Monday, December 29, 2014

Preparations for a Crossing to the Bahamas

The Jupiter Inlet Lighthouse festively
decorated for Christmas. Just one of
the sights along the way to Lake Worth, Florida.
     It's 6:30 AM. Joe is making coffee. The crackling sound of the SSB radio being tuned is filtering into the aft cabin where I'm attempting to waken and disentangle the previous night's cobwebs in order to decipher Chris Parker's Marine Weather Center live broadcast for our upcoming crossing to the Bahamas. Cold front approaching in Beaufort...trough off Florida, upcoming possible crossing opportunities and...a deep sleep ensues. Once again Chris's mesmerizing radio intonation, a sure knockout drug has taken hold. When I finally "woke up and smelled the coffee" the broadcast was over. By that time Joe had written notes from the broadcast and made plans for our day.


     







Canned goods and other provisions stacked
three deep in storage compartments.
     Bahama crossings aboard sailboats require considerable advanced planning for provisions, spare parts, weather and sea state conditions. While spending time in Vero Beach we were afforded free public transportation in the form of mini buses from our mooring at the city marina for provisioning. Public transportation in Vero is excellent with stops at the beach, West Marine, Publix Supermarket, Fresh Market, ABC Liquors and with only one transfer, a stop at Walmart! The moniker for Vero Beach is Velcro Beach...for obvious reasons. Cruisers tend to stay awhile and it's tough to break free.


 

      Bus transportation was well used by us and everyone else at the City Marina. While riding the bus topics of conversations centered on "When do you plan to cross? Along with "Where do you plan to cross from?" running a close second. It seemed while we were all busy with one project or another everyone was preparing. Repairs, provisioning, washing clothes, jobs were being accomplished with one goal in mind. Crossing over to the Bahamas.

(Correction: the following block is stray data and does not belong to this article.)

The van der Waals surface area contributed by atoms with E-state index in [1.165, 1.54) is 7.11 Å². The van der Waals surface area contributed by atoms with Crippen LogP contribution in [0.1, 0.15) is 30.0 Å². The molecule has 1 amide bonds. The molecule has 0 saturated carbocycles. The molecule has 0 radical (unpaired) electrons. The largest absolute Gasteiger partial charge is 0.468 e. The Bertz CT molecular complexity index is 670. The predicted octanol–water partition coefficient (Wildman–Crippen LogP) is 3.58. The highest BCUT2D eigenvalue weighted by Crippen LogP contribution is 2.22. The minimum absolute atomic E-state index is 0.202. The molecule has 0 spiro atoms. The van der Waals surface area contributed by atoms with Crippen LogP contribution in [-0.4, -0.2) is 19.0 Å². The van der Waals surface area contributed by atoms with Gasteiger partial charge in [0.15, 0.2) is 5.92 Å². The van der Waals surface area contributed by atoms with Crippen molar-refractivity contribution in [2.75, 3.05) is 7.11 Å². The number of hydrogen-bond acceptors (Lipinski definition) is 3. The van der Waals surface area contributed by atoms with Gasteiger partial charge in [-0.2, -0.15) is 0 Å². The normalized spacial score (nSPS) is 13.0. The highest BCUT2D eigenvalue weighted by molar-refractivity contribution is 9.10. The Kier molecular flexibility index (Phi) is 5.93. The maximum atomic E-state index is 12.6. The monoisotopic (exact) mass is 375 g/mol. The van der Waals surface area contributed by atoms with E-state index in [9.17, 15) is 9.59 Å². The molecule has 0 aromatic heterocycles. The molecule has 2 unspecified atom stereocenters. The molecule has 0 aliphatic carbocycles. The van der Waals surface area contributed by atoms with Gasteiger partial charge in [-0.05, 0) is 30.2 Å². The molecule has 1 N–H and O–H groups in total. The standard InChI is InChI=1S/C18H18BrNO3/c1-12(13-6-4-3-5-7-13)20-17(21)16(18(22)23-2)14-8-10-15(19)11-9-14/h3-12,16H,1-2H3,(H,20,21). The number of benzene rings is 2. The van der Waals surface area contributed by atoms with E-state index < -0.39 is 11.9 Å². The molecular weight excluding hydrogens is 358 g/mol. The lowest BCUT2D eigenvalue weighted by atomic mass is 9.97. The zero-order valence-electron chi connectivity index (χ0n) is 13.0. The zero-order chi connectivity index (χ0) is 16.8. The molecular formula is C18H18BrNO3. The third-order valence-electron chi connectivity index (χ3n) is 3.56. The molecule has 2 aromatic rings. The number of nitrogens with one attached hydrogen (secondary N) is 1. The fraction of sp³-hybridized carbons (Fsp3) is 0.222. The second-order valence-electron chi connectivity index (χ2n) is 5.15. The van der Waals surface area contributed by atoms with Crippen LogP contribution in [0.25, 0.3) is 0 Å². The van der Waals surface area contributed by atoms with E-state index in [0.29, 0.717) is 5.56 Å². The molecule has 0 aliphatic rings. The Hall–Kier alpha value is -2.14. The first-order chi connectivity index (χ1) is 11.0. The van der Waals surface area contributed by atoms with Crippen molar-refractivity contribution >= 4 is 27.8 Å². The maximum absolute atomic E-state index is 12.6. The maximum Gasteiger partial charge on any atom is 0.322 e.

One problem with advanced planning is that the weather window doesn't always materialize on time. Boats end up spending days or weeks waiting for the best crossing using up precious provisioning! This tends to be an issue on boats such as ours in the 40 foot range. The boat has great storage, but not as much as larger boats that have even more storage capacity. So, when it's time to provision for the Bahamas it has to be done a day or two prior to departure.

     So, here we sit at anchor in Lake Worth, Florida. Before dawn at 5:00 AM this morning the anchor was raised and Simple Life headed out Lake Worth Inlet in darkness bound for West End, Grand Bahama Island. At seven miles out with 15-17 knot wind on the nose, the seas built to a steep chop. It was ugly. The boat was motoring against the wind, seas and Gulf Stream at 3.2 knots. After consulting with Chris Parker via SSB it was clear that we needed return to port. Conditions were not expected to improve.

     No one likes to backtrack. Although, sometimes it's the best decision. Today was one of those times. Simple Life is back at anchor in Lake Worth. The wind has been building all morning. In fact it's howling! I'm grateful we returned. As of now it's uncertain when we'll cross. Winds are forecast to subside tonight with light and variable winds tomorrow. We may cross or we may head south to Fort Lauderdale to stage for an upcoming crossing from Miami. We'll see what tomorrow brings.

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